Mark: Which Government minister was involved in Brent Thomas debacle?

The content originally appeared on: Trinidad and Tobago Newsday

Opposition Senator Wade Mark. – File photo

OPPOSITION Senator Wade Mark wants to know if any Trinidad and Tobago government official was involved in the Brent Thomas saga.

Barbados’ government recently accepted responsibility for the “forcible removal” of Thomas, a gun dealer, from his hotel room there by its police in 2022.

Thomas was on his way to the United States but stopped over in Barbados, when he was detained at his hotel, handcuffed and handed over to three officers assigned to Trinidad and Tobago’s Professional Standards Bureau (PSB) on the tarmac of the Grantley Adams International Airport.

Then PSB head, and now a deputy commissioner, Suzette Martin had alleged Thomas planned to travel to Greece.

Mark said while the Barbados government has admitted to wrongdoing, those in Trinidad and Tobago have not seem to come to terms with that stance.

Speaking at a press conference on April 14, Mark told Attorney General Reginald Armour, SC, that something “cannot be wrong in Barbados and right in TT.

Armour has only publicly said that he has “noted the statements in the media” on the matter.

However, Mark said, “TT must recognise that there are certain players in the Cabinet of TT that are responsible, accountable and culpable and must be brought to justice” for this matter.

“I am awaiting the revelation in the document that has been demanded by Mr Thomas’ lawyer from the attorney general in Barbados…

“Who in TT, which ministers got on the phone and called up Barbados and instructed them or misled them or misguided them?”

He also asked Armour what role he played, if any, in the saga, as well as Minister of Foreign and Caricom Affairs Dr Amery Browne, National Security Minister Fitzgerald Hinds and the Prime Minister.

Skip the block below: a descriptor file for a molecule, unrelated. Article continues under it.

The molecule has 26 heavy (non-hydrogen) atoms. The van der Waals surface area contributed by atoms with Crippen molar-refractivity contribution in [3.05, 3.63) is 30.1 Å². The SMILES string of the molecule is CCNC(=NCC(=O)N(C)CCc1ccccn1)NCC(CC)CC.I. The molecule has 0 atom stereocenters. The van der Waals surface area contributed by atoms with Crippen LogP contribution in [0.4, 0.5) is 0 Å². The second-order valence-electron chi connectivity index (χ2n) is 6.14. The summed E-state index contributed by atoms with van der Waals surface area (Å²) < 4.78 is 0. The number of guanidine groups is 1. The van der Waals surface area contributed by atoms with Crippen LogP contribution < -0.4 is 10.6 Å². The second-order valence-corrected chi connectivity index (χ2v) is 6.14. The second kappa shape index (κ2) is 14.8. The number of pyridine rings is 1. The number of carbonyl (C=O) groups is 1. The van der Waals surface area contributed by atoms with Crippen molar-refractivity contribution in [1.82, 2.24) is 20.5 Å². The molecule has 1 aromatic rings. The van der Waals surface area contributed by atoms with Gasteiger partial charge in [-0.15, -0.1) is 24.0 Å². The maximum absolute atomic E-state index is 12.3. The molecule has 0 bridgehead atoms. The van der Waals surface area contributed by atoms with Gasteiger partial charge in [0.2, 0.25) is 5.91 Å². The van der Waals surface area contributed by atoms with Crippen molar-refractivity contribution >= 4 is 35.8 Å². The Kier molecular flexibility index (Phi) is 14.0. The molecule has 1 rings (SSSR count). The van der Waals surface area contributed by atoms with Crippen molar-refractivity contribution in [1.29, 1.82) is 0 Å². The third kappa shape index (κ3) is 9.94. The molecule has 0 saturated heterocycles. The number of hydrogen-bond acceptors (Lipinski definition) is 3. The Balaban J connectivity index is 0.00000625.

Thomas has asked for details from the Barbadian authorities, including the names and ranks of the members of the TTPS, or any other party, who made the request and who contacted Caricom IMPACS (the Implementation Agency for Crime and Security), a special law enforcement agency of Caricom; the names and/or ranks or designation of the persons (from Barbados) who received this information from members of the TTPS, or any other party; the names and/or ranks of persons of the members of the TTPS, or any other party, who interacted with members of the Barbados Police Service.

He also wants the names of the ministers from TT and Barbados who interacted with each other as well as copies of all correspondence and written communication exchanged between them as well as with any public official or police officer, including those from IMPACS.

Thomas also wants a copy of the flight plan and manifest of the RSS plane used to transport Thomas from Barbados to Trinidad; a statement containing the name of the pilots and/or flight crew on the RSS plane, the nature and the make of the plane and the location at which the plane is held.

In an address to the Barbadian Parliament on May 9, 2023, Attorney General Dale Marshall, SC, said he recognised Barbados’ officers had “fallen short” of the law by acting without an extradition request. “I can confirm that no request was made for the extradition of Mr Thomas.”

On April 7, Sunday Newsday reported the contents of a letter from Marshall’s attorney, Roger Forge, KC, informing Thomas’ legal team of the government’s position.

“I have advised my client that the State of Barbados should accept liability in respect of the claim for breach of section 18 of the Constitution of Barbados.

“In the circumstances, kindly send me a claim on quantum together with authorities in support of the same.”

He also added, “I am of the view that many of the documents requested by you touch and concern liability which my client has agreed to accept.”